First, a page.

Translation:I am studying in the library.
Is it wrong to say "kütüphanede okuyorum"? Or people will think I'm reading instead of studying?
okumak is usable in the meaning of "study" only when referring to what you study at the university. Use "çalışmak" otherwise.
Fizik okuyorum = I major in physics.
Fizik çalışıyorum = I'm studying physics (right now, for tomorrow's exam)
You use okumak when you go to a school or study a major. It has a more general sense
Does this mean you're employed at the library, or you're doing work (school and/or employment) in the library?
It can mean "to study" in some contexts :)
could someone help me with getting kütüphane? From the "-hane" ending i suppose somehow kitap becam kütüp, so that it ends up meaning the house of books, juste like hastane (but why not hastahane?) means house of the ill.
If i am along the right track, are it a common feature of turkish to see composite words having their components transformed, like kütüp>kitap? And if i'm all wrong... well could you disconstruct this word?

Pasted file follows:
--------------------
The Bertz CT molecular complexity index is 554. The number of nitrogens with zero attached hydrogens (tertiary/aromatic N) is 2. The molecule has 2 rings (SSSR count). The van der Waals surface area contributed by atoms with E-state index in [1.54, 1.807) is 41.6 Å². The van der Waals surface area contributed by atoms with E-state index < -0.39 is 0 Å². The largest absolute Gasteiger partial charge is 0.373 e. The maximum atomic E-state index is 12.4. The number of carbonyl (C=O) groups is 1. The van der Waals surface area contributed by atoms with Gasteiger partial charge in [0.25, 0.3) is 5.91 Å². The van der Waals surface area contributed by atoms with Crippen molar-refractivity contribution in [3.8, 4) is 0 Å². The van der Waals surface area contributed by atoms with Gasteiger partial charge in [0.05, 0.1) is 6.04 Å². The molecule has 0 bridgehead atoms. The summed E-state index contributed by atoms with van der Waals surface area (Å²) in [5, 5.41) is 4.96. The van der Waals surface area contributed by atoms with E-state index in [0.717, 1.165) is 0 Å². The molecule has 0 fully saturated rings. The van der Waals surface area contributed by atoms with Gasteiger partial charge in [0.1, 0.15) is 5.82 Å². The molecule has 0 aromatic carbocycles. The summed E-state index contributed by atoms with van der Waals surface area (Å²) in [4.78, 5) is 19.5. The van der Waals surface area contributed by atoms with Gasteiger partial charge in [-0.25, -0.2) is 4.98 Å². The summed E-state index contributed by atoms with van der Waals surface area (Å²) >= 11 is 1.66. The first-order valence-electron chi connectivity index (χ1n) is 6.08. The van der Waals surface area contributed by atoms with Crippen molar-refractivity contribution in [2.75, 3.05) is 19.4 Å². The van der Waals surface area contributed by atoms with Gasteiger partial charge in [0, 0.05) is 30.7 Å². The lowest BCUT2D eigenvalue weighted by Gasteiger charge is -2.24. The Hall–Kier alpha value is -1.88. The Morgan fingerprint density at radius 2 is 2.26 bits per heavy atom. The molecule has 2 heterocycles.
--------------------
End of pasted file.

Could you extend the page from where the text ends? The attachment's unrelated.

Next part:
Kütüp happens to be the plural of kitap, in Arabic. It's not used anywhere else, though, only here.
Half a century ago, all the words in "hane" were spelt in full: hastahane, postahane, dershane, kütüphane.
Nowadays, if the word ends in an -a, we add -ne only, instead of the entire 'hane'. So you get: hastane, postane etc.
I have just learned about the last thing you wrote. I had not heard that rule so far. But there are some exceptions. Birahane is one of them. So i am a bit confused. Is that your inference or is it a grammatical rule? I am asking because i am really curious about grammar. Thanks in advance.
Oh wow good catch! What I said is not a rule but rather a tendancy I guess.
Also both "dersane" and "dershane" can be seen, although the latter is more common.
I think the more a word is used, the more it is prone to irregular mutations. The words "hastane, postane, pastane" are really always pronounced with an "-aane" ending. No one would say 'hasta-hane', not even in dialects. However, "birahane" is nowhere as common a word as the previous three. Pronunciation-wise, too, everyone would read the 'h'. No one would say 'biraane'. So there is the frequency factor to it as well.